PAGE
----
Tuesday, 1st February 2022 marks the beginning of the new lunar year. This year will be the Year of the Tiger. The third of all zodiac animals.

 

Also known as Chinese New Year, Spring Festival, or Chunjie (China); Tet (Vietnam); Seollal (Korea); or Losar (Tibet), Lunar New Year is celebrated by about 1.5 billion people around the world!

 

Lunar New Year Around the World

Chinese New Year is China’s most important traditional festival, celebrated at the turn of the traditional lunisolar Chinese calendar. Chinese New Year can begin anytime between late January and mid-February.

However, people from all across Asia observe the Lunar New Year – China, Korea, Vietnam, Thailand, Malaysia, Singapore, Cambodia, The Philippines, and more. Many people from these countries, or with this heritage, travel long distances to visit family for this holiday.

In each country, festivities and traditions differ. Many cultures celebrate with:

 

The Story Behind the Lunar New Year

The Calendar

The lunar calendar has a 12-year cycle, following the moon phases, or synodic (lunar) months. Because of the Earth’s constant orbit around the Sun, the Moon must travel slightly more than 360 degrees to reach the next new moon.

The sidereal month (the time it takes for the Moon to orbit 360° around the Earth in a ‘fixed’ circuit) is shorter than the lunar or synodic month. The synodic month measures the actual moon phases; i.e. from one next moon to the next.

Thus, the dates of the holiday will differ slightly each year, beginning any time between 12 February and 26 February.

The most widely recognised and used calendar worldwide is the Gregorian calendar, dating back to 1582; the time of Pope Gregory XIII. The Gregorian calendar is a solar calendar system that originally evolved out of a lunar calendar system.

 

The Zodiac

Each lunar year is represented by one of the 12 animals of the Chinese zodiac.

Legend has it that the Jade Emperor in China held a race to assign the 12 spots in the zodiac to 12 animals. The animals arrived in this order: rat, ox/buffalo, tiger, rabbit (cat in Vietnam), dragon, snake, horse, goat/sheep, monkey, rooster, dog, and pig.

According to different myths, the Ox was tricked by the Rat that almost had arrived first in the race. Just as they were approaching the finish line, the Rat jumped down and landed ahead of Ox, arriving first.

 

What’s in Store This Year?

According to the zodiac, this particular year will be protected by the sign of the Black Water Tiger. The Tiger is known for its courage, ambition, adventurous nature, will-power, and generosity.

Of the five elements of Chinese cosmology (metal, water, wood, fire, and earth), Water is agile, bright, and strong.

The Year of the Rat (2020) was about survival, and the Year of the Ox (2021) was about anchoring ourselves in a new reality. As we enter the third year of the 12-year moon cycle, the Year of the Tiger (2022) will be about making big changes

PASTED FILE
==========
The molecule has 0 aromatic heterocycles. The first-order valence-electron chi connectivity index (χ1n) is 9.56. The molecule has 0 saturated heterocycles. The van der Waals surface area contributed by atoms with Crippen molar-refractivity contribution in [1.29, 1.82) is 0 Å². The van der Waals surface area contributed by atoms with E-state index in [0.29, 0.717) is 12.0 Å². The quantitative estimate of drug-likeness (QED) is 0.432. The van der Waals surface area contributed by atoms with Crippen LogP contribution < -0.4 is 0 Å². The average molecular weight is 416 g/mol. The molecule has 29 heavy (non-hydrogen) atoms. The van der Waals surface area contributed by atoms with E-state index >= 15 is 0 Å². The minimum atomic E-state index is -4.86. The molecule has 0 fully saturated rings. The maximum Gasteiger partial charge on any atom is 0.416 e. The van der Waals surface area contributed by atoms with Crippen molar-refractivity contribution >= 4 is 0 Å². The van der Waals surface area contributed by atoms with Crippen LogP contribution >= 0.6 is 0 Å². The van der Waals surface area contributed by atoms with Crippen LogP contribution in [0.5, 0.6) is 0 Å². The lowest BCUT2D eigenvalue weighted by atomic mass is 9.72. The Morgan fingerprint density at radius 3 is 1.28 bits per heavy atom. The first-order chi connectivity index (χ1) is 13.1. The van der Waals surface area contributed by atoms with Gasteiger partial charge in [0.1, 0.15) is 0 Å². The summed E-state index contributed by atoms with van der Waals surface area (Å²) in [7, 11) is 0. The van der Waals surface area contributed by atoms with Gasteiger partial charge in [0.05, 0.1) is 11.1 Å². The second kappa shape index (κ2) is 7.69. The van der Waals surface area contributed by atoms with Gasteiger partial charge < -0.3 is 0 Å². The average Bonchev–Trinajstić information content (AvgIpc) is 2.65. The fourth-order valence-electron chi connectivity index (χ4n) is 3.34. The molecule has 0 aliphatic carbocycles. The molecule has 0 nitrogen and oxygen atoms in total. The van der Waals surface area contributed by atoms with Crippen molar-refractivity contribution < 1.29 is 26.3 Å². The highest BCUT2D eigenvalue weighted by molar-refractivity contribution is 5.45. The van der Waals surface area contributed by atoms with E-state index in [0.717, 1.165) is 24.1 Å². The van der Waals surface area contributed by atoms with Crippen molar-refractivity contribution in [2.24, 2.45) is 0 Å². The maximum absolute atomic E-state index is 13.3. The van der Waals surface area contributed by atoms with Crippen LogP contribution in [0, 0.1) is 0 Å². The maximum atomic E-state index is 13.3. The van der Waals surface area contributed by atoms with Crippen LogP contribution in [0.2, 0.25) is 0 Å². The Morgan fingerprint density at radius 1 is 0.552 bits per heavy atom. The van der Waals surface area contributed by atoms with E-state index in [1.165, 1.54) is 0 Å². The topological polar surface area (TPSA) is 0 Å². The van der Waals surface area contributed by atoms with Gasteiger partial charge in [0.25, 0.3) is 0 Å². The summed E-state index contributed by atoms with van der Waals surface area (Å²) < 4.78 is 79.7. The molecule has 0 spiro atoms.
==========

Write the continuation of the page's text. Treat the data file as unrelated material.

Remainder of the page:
This will be a year of risk-taking and adventure. We’re finding enthusiasm again, both for ourselves and for others. Everyone is fired up, generosity is at an all-time high and social progress feels possible again.

The Tiger is associated with Yang (masculine, active) energy. Tigers do things their own way and hate being told what to do. Expect things to rapidly change this year. Sudden disruptions in career, romance and home life should be expected.

Some of us will thrive through taking great leaps, while others might crash and burn. So while it’s important to follow our intuition and run with our wildest dreams, that means we also have to keep our egos in check.

Water years bring out our emotions more than any of the other elements. Water Tigers are family-oriented and have wonderful interpersonal relationships. Though they’re extremely driven and can be brash, their goal is always to do what’s best for everyone, not just for themselves. Overall, this is a year for switching careers, building teams or getting back into creative projects. 

Life is short so why not be happy?

 

Most recent years of the Tiger are 1974, 1986, 1998, and 2010.

For the purpose of fashion, art and feng shui (the ancient Chinese science of respecting energy forces [qi] to harmonise humans and objects within spaces) the lucky colours for the Tiger this year are blue and green. The lucky numbers are 1, 3 and 7.

 

So, as a warm welcome to the new lunar year, may we all say:

乐 – Happy Spring Festival! (Mandarin)

恭喜发财 – Wishing You Wealth and Prosperity (Cantonese)

Chúc mừng năm mới – Happy New Year (Vietnamese)

About the Author:

Monica is a self-confessed grammar nerd and passionate advocate of diversity, equality, and cultural heritage. Communication is her trade and words and languages are her best tools, allowing her to bring creative flair to any kind of content that she creates.